A ny film that begins with the words "Are you sitting comfortably?" will not, you can bet, be remotely cosy. These words, accompanied by twinkly- creepy nursery music, are the first ominous surprise in The Others, the supernatural story from Alejandro Amenbar: for a start, who knew that a Spanish director-writer would be familiar with Listen with Mother?
The Others is a curious international hybrid - bankrolled by Miramax, executive-produced by Tom Cruise, made by an almost entirely Spanish crew, and Anglophile in its references. A runaway success both in Spain and the US, this fabulously wayward project is intelligent, entertaining and wholly classical in cut. Whether it's original is another matter. In many ways, it's far less original than Amenabar's first two films, Tesis - a neurotic thriller about snuff movies - and the barmy, labyrinthine fantasy Open My Eyes. By contrast, The Others is a straight genre exercise with a powerful air of deja vu about it. And yet in stories like this, deja vu can actually be an advantage, bolstering the overall sense of the uncanny.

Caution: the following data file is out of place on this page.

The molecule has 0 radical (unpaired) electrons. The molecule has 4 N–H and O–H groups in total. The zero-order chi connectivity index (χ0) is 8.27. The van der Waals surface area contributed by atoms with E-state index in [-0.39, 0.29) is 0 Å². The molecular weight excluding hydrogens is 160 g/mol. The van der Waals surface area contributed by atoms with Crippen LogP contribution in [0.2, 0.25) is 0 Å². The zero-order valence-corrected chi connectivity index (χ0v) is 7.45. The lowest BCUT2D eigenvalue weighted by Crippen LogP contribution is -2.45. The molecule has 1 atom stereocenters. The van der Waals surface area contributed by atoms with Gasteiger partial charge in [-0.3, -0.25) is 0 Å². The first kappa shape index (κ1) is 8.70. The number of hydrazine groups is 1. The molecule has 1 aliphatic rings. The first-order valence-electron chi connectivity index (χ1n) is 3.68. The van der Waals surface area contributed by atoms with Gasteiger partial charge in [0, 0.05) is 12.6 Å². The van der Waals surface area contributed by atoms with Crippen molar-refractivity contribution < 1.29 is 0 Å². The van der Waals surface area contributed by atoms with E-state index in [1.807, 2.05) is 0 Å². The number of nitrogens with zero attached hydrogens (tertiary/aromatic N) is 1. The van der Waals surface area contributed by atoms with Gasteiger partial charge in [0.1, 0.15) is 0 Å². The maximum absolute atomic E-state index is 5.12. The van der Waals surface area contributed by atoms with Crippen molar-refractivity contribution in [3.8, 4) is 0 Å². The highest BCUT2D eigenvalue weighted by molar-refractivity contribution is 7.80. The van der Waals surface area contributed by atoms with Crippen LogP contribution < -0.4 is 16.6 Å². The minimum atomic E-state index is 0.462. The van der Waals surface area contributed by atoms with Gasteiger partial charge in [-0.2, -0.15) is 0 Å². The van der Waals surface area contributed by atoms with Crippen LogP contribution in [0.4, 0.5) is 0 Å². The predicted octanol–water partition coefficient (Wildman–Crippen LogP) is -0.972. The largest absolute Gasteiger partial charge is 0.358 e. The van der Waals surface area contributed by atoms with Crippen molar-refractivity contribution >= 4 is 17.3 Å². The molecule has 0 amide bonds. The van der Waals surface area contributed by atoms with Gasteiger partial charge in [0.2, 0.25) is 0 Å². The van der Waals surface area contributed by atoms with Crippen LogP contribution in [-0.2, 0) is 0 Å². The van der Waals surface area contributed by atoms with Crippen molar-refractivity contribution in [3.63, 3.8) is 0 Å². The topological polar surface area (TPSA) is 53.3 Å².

Amenabar, a true Hitchcockian control freak who also wrote the film's music, has devised a sombre, rather august affair - no spare body parts wielded here. The chills are strictly on a psychological, even metaphysical level, and the atmosphere is as thick and chilly as the fog that surrounds the Old Dark House in which nervous young mother Grace (Nicole Kidman) lives with her two children in Jersey in 1945. Her husband (Christopher Eccleston) has not yet returned from the war, and the children - tremulous, pallid things played by Alakina Mann and James Bentley - are kept in darkness because they suffer from extreme sensitivity to light. So, at any rate, Grace explains to three domestics who come wandering out of the mists after her own staff have inexplicably "vanished into thin air".
A damnably odd business from the start, then, but the brilliance of Amenabar's strategy is that we can't easily gauge where the oddness lies. What makes The Others so unnerving is that we never quite know whom we ought to be afraid of - the enigmatic servants, the troglodyte children, or Grace herself, with her fragile nerves and morbid streak of hellfire Catholicism? Or should we worry more about the unseen interlopers who make their presence made with a classic repertoire of creaks, thuds, slamming doors and nocturnal Chopin recitals?
Like the best ghost stories, the film itself is haunted by genre history, with elements of Don't Look Now, The Haunting (the spare Sixties original, not the recent digital funfair of a remake) and The Innocents, Jack Clayton's adaptation of The Turn of the Screw - although The Others is as much MR James as Henry James. …